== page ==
Moving to Octopress

It was time that I did a revamping of my site. Long story short, I moved it over to Octopress. I’m liking it so far.

Site History

I originally wrote this website using BBEdit’s include functionality and served the generated static files. I also wrote some Python scripts that got called and inserted content in the web pages at the time of generation.

After that, I ran the website on PyBlosxom. Very nice and cool blog engine, but after playing with ikiwiki, I decided I wanted to go back to a statically served website that was less ‘bloggy’. By that I mean I wanted to organize non-blog pages, articles if you will, in the manner that I wanted to. So I decided to write my own Python script (pyopyo) to take my posts and convert them to a website. Tags and templates were supported with it.

Over the next several months, the script got reasonably sophisticated. I’m still interested in developing it, but the lack of blog like function started to annoy me. I have some ideas of how to implement that function, but for now, I decided to move the site to another platform to get what I need. No sense in putting off adding content to the site because I haven’t had the time/motivation to implement a necessary feature.


That brings us to Octopress. In the software’s own words:

Octopress is a framework designed by Brandon Mathis for Jekyll, the blog aware static site generator powering Github Pages.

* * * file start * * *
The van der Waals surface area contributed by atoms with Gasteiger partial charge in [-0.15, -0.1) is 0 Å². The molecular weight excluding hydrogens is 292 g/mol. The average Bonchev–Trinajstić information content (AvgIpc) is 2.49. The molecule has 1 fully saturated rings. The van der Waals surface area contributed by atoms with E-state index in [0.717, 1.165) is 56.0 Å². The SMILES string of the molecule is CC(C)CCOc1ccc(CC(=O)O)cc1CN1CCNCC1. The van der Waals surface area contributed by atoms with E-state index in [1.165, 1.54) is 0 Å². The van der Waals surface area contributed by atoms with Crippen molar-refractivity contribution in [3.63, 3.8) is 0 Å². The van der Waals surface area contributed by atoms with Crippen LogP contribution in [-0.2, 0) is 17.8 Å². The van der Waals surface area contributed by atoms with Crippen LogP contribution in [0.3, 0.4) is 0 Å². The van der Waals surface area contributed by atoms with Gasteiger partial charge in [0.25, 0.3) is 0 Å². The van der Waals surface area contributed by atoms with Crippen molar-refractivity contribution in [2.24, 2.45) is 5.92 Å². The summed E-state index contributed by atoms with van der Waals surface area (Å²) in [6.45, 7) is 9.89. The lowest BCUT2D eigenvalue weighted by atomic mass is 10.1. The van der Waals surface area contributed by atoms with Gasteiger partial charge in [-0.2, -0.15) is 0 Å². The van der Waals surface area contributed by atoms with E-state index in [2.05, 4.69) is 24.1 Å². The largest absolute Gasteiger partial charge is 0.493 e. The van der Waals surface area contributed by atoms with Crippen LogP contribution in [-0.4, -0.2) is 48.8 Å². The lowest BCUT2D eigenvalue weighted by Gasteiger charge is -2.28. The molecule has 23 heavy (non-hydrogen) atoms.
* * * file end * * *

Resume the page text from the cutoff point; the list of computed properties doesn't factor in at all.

It’s actually quite like the program I was developing, only written in Ruby. It’s a bit further along than my program since it is based off Jekyll, which is in turn based on Liquid, a templating system. It has some features that I was missing, like the blog functionality, which in turn needs a pagination function. This was one of the demotivators for me in implementing a blog in pyopyo.

Furthermore, it’s got a really nice default theme and is based on some other new-to-me tech, like Sass and Compass. Needless to say, I’m going to start using these guys in other web projects.

Articles plugin

While Octopress does have the ability to process non-blog posts known as pages, these pages lack some of the feature set that posts have. So I wrote a Ruby plugin by trial and error (I have NO experience with Ruby) to find pages that have an ‘articles’ category and add them to the category index pages.

They are also added to the site object under site.articles, so you can access them through Liquid tags. For example, if you wanted to loop through all of the articles with the category of ‘articles’ (convenient to get a list of them all), you would use the following code on your page:

<div id="blog-archives" class="category">
{% for post in site.articles['articles'] %}
    {% capture this_year %}{{ | date: "%Y" }}{% endcapture %}
    {% unless year == this_year %}
        {% assign year = this_year %}
        <h2>{{ year }}</h2>
    {% endunless %}
    {% include archive_post.html %}
{% endfor %}

You can see the above code in action on the Articles pages on this site. I also added similar blocks to the _source/category_index.html page to list articles under their appropriate category.

The plugin’s source is on Gist.

Other modifications

I’m basically using the supplied theme for the layout of the site. I did have to tweak one or two lines on a couple of files, but most of the changes are in non-theme files, like the supplied ‘custom’ layout and Sass files.

I also snagged a flickr aside.